Black carbon (soot) has 60% of the warming potential of CO2 and is a problem three to four times greater than previously assumed

By May 7, 2009 February 26th, 2013 Emissions

Black soot comes from and biofuels such as wood and organic fuel in cooking fires, diesel and fuel oil emissions, wildfires, agricultural burning, etc. The problem is most severe in developing and third world countries. New studies have shown that black carbon is far more significant at warming than previously assumed. It is a major part of the Asian Brown Cloud or ABCs that nearly constantly cloak much of Asia. It combines with other air pollutants like sulfur dioxide and nitrogen oxides (NOx) to form a sort of super smog (ABCs).

Black carbon traps heat on earth a little differently from greenhouse gasses. When the suns energy (light) hits the black carbon the energy turns into heat energy (infrared energy) just like when sunlight hits the Earth. Black carbon also captures heat when sunlight reflects off of the earth and bounces back to hit the black carbon in the atmosphere. The black carbon, in both cases, heats up and transfers it heat to the atmosphere. Greenhouses gases works by capturing that energy from the sun that has already been converted to heat when it hits the Earth’s surface by forming a gaseous "blanket" that prevents the heat from escaping to space.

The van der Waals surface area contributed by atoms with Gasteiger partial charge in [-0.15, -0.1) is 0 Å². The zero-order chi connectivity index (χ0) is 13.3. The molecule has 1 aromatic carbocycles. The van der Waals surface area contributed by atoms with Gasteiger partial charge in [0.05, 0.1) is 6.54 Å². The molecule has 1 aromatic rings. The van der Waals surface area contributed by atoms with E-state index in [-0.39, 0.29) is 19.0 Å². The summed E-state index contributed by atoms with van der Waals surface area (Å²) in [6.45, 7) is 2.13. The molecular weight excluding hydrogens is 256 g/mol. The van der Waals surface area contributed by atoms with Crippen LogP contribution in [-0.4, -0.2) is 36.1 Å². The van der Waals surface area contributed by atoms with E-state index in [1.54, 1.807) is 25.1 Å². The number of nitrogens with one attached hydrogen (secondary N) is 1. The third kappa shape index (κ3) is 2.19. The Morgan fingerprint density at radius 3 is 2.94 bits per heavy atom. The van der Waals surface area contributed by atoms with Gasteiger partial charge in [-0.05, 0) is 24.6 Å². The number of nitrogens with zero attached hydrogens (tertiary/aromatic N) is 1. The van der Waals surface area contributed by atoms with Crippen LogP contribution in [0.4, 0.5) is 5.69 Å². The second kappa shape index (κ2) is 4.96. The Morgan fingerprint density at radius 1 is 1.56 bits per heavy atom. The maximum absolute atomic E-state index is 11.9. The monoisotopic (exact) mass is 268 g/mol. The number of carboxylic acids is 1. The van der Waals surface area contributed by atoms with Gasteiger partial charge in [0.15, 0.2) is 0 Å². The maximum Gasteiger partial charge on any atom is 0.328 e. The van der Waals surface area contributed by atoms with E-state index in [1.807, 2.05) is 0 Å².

The new studies show that black carbon is 60% as effective at warming the atmosphere as CO2. This makes it the second most important contributor, behind CO2, in warming the planet. 2008

Shindell and Faluvegi, Climate response to regional radiative forcing during the twentieth century, nature Geoscience, March 2009.